A doctor consulting young patient at checkup visit for healthcare. [Getty Images]

Gender experts now say health policies must take gender into account to achieve better health outcomes.

Sylvia Muyingo a seasoned statistics specialist and a gender expert at African Population and Health Research Centre (APHRC) said since the outbreak of Covid-19, researchers have been analysing the degree to which policies address gender-related issues and intersectionalities.

She spoke at an event in Naivasha where findings on the interplay between gender and health outcomes were disseminated, the experts emphasised the importance of examining how policies address gendered health challenges.

“Intersectionality recognizes that people experience marginalization as a result of the intersection of different social categories such as race, gender, sexuality, class, and ability,” said Muyingo.

According to her, the concept of intersectionality takes into account these social categorisations, and acknowledges how these factors overlap, intersect and influence one another to create a unique dynamic.

A partnership of Global Health 50/50 (GH5050), APHRC, International Center for Research on Women (ICRW), shows that early analysis of emerging data on COVID-19 showed issues on measurement as well as data and evidence for sex and gender programming at the global and national levels:

Muyingo said the limited availability of sex-disaggregated data on Covid-19 hampered the ability to comprehend and develop solutions to address any potential gender disparities.  

"During the pandemic, we observed that while women were more likely to be exposed to the virus, a higher number of men succumbed to Covid-19. This finding suggests that men may have been disadvantaged due to their poor health-seeking behaviors, which could be attributed to societal norms surrounding seeking medical care,” she said.

Muyingo added, “We have previously witnessed similar patterns in other diseases like HIV, hypertension, and diabetes, where men's reluctance to seek timely healthcare negatively impacts their outcomes.”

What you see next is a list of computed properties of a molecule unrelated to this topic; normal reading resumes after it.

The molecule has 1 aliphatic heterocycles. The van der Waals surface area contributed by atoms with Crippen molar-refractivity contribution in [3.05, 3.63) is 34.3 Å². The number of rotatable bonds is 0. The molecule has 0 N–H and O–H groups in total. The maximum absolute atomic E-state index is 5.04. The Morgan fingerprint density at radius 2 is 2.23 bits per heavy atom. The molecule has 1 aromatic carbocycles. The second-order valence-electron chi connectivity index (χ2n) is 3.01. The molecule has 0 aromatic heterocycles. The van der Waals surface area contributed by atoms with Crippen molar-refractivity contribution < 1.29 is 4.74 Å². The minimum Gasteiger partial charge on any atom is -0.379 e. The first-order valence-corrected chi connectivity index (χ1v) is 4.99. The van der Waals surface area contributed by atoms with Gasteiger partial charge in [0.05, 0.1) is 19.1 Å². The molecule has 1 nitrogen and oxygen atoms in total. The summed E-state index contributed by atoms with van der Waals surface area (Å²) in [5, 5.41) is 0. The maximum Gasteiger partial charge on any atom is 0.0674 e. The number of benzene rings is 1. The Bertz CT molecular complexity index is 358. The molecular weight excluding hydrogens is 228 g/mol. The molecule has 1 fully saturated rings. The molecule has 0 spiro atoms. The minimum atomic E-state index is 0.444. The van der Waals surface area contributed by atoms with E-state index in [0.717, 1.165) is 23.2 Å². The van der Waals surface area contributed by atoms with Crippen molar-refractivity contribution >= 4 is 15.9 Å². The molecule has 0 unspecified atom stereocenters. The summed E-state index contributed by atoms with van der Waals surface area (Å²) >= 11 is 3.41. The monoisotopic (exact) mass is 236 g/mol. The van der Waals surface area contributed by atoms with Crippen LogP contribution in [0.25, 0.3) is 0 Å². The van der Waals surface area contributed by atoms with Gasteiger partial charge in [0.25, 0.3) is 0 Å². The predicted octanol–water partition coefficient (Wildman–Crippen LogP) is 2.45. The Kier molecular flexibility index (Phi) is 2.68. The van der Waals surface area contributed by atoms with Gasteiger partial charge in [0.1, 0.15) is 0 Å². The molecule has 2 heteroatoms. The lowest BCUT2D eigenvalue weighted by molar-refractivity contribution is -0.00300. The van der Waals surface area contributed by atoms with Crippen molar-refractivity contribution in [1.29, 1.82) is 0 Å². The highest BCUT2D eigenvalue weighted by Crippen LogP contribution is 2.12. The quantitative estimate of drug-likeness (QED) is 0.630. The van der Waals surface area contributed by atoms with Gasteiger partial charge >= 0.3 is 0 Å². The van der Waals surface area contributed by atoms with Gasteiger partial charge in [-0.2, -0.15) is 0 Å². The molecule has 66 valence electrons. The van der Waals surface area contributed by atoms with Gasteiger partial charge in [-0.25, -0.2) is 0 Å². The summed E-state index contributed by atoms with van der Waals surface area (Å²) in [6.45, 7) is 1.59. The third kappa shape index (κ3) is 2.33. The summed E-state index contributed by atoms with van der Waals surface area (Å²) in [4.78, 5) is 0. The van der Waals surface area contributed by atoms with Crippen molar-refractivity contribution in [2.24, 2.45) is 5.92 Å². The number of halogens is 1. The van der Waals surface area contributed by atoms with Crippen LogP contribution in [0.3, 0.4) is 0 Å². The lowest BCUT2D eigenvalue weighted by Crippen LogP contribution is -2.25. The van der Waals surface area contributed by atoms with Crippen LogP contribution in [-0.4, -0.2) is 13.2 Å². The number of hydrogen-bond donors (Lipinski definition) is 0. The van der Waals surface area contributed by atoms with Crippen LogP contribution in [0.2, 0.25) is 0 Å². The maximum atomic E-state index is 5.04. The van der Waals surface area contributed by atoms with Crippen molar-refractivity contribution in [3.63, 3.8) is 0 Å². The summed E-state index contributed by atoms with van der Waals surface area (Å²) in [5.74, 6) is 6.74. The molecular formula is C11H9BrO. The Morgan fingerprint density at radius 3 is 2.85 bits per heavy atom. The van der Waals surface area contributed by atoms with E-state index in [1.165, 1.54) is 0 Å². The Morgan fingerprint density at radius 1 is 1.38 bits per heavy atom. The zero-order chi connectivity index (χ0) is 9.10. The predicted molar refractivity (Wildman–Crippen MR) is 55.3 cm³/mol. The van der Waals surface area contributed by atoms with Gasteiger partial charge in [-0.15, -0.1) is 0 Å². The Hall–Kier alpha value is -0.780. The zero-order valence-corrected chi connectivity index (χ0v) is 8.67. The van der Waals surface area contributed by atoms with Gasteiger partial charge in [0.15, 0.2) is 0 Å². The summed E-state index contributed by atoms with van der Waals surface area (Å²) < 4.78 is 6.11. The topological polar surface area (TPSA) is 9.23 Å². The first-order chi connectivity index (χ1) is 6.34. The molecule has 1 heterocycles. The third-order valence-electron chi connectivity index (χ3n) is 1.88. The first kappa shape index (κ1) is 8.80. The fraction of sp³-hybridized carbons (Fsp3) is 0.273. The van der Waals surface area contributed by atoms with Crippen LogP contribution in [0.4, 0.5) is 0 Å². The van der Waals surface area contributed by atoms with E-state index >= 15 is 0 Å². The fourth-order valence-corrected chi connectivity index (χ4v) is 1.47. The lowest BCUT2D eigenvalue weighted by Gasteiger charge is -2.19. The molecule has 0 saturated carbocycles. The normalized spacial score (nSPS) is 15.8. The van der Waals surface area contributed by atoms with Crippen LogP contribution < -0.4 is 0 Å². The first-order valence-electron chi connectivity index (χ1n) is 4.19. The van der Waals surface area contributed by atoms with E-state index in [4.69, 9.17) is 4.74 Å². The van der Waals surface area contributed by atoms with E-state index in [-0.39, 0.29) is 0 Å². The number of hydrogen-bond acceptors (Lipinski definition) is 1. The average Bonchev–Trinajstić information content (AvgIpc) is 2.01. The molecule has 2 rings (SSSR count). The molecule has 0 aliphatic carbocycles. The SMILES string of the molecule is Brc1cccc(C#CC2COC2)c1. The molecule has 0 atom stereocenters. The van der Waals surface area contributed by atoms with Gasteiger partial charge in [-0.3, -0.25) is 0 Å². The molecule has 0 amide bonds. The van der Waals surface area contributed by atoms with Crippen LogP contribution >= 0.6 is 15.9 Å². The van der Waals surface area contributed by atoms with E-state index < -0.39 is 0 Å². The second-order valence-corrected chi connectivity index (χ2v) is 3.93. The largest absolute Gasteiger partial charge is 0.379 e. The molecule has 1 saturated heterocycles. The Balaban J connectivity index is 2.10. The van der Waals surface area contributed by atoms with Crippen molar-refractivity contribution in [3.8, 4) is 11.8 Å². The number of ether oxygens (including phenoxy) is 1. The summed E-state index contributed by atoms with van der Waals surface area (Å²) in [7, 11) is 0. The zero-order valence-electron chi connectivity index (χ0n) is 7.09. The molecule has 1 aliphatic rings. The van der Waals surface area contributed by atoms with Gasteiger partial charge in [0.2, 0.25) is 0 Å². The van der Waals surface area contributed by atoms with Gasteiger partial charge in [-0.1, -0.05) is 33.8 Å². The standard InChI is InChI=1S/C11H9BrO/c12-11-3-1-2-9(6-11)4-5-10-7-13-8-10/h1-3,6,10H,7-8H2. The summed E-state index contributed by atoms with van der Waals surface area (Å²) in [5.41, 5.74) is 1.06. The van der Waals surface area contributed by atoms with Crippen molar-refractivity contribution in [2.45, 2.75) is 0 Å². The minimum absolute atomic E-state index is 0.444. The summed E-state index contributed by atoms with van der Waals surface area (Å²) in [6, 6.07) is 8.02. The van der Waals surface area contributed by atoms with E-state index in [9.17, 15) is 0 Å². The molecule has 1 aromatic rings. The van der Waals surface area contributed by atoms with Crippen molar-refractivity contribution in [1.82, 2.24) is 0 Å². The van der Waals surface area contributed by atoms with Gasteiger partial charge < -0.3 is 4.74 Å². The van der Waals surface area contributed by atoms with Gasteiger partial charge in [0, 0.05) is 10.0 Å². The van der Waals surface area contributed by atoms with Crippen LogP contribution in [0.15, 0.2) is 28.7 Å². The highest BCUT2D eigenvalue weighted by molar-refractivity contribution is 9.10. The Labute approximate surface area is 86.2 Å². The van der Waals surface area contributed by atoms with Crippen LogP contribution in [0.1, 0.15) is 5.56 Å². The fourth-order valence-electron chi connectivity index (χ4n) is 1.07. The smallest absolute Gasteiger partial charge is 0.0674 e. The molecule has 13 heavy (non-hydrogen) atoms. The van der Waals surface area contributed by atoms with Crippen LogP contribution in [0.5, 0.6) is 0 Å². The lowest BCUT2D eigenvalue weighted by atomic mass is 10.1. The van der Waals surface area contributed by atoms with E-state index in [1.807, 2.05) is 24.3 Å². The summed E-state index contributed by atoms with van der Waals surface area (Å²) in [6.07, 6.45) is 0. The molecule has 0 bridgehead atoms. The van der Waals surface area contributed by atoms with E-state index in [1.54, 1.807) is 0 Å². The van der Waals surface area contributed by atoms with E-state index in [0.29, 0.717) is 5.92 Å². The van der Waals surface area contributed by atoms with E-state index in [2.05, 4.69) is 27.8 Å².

She said some of the barriers to gender responsiveness include budget allocation to facilitate research on developing gender-responsive policies and also, implementation of some of those policies among other hurdles.  

According to her, the influential role gender plays in determining health outcomes is impossible to disregard. Consequently, they emphasize the necessity of formulating gender-responsive policies and regulations governing health professionals at all levels of health governance.

"We must understand and unravel how other social determinants intersect with gender so that we can comprehend how to tailor our health system's response to attain better health outcomes for all genders,” said Muyingo.

While advocating for the incorporation of gender considerations into the very processes of developing health policies, ensuring that these policies are gender-responsive and address the unique needs of different genders, Muyingo’s sentiments were echoed by Dr Mahlet Hailemariam, a gender expert from Ethiopia who said analysing health policies through a gender lens is crucial for promoting equity.

"We must comprehend and unpack how various social determinants intersect with gender to truly understand how our health system's response and policies can be tailored to achieve better health outcomes for all genders,” said Dr Hailemariam.

Hailemariam said the studies conducted by the experts revealed as individuals age, their risk of developing hypertension increases with heightened risk persisting at higher levels among women compared to men in the age range of 60 to 70 years old.

The findings of the research indicate that the overall prevalence of hypertension among men is 27.30 per cent, while among women it is 26.96 per cent.

As a result, the experts said there is a pressing need to formulate gender-responsive policies and health professional regulations across all levels of health governance.

This they said is crucial in ensuring gender parity and achieving universal health coverage grounded in the principles of equity.

They argue that promoting gender equality and health equity is vital for improving the overall health of all individuals.

Dr Hailemariam said gender concerns disproportionately affect women and girls due to socially ascribed roles, household responsibilities, social status, and cultural norms that influence their subordination, and mobility, and determine risks of infection or potential threats such as violence.

“We are looking at men and how they are disadvantaged through the system because of both toxic cultural experiences around fending for their families and how that impacts their health-seeking behavior,” she said.